How do you know if an online business is legit or a scam? Many Internet users share their personal information online even though they should not be doing so, at least not on websites that should not be trusted. Information can be used against the user, especially if they happen to enter social security numbers, addresses, credit card numbers and other highly sensitive information.
Microsoft brought that online experience to the real world, by recreating two online scams in Manhattan. The first scam was a fake bank, called the Greater Offshore, that saw dozens of customers walk in on its first day of business. These customers gladly shared personal information including credit card numbers, SSNs, ATM pin numbers and samples for DNA tests with the (fake) bank clerk.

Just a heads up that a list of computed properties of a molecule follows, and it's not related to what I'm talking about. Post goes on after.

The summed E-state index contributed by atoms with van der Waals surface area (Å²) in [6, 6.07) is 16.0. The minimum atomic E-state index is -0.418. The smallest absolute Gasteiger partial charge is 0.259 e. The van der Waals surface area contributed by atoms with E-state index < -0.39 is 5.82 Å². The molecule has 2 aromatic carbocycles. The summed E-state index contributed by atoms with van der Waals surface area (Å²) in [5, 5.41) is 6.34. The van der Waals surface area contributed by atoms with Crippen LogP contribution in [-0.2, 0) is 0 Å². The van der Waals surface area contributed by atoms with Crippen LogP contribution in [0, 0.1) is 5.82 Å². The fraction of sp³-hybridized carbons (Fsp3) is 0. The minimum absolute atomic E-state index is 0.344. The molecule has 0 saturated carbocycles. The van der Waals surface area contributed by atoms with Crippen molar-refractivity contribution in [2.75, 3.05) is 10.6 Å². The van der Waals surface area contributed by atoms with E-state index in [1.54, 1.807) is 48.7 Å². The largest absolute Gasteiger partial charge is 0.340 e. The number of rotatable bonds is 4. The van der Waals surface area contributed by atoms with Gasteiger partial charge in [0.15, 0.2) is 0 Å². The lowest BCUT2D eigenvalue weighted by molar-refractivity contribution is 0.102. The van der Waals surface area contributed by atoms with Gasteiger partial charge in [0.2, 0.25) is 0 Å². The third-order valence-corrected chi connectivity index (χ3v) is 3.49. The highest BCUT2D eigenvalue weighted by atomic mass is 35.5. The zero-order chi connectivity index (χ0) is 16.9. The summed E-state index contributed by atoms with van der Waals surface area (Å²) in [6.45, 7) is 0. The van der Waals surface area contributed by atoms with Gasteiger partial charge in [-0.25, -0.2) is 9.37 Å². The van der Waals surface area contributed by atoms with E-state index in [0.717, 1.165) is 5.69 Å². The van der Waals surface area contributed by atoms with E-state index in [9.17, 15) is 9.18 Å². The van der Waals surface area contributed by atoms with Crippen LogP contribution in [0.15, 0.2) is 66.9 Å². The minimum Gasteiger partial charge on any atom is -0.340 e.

The second fake store was an inheritance store, created after the infamous Nigerian online scam which tries to lure people into the trap by making them believe they could get a lot of money easily by parting with just a bit.
Again New Yorkers parted willingly with their personal information. In the end, they were told that the store was created to prove a point, to avoid sharing information online with websites and services that are not trustworthy.
Web browsers, like Internet Explorer which was advertised in the end, aid Internet users by automatically blocking known threats and displaying warning messages.
But Internet browsers and other security software can only help in specific situations, the most powerful defense against online threats is, common sense.
Then again, who would have thought that Microsoft would have created a bank for a day?
Ghacks is a technology news blog that was founded in 2005 by Martin Brinkmann. It has since then become one of the most popular tech news sites on the Internet with five authors and regular contributions from freelance writers.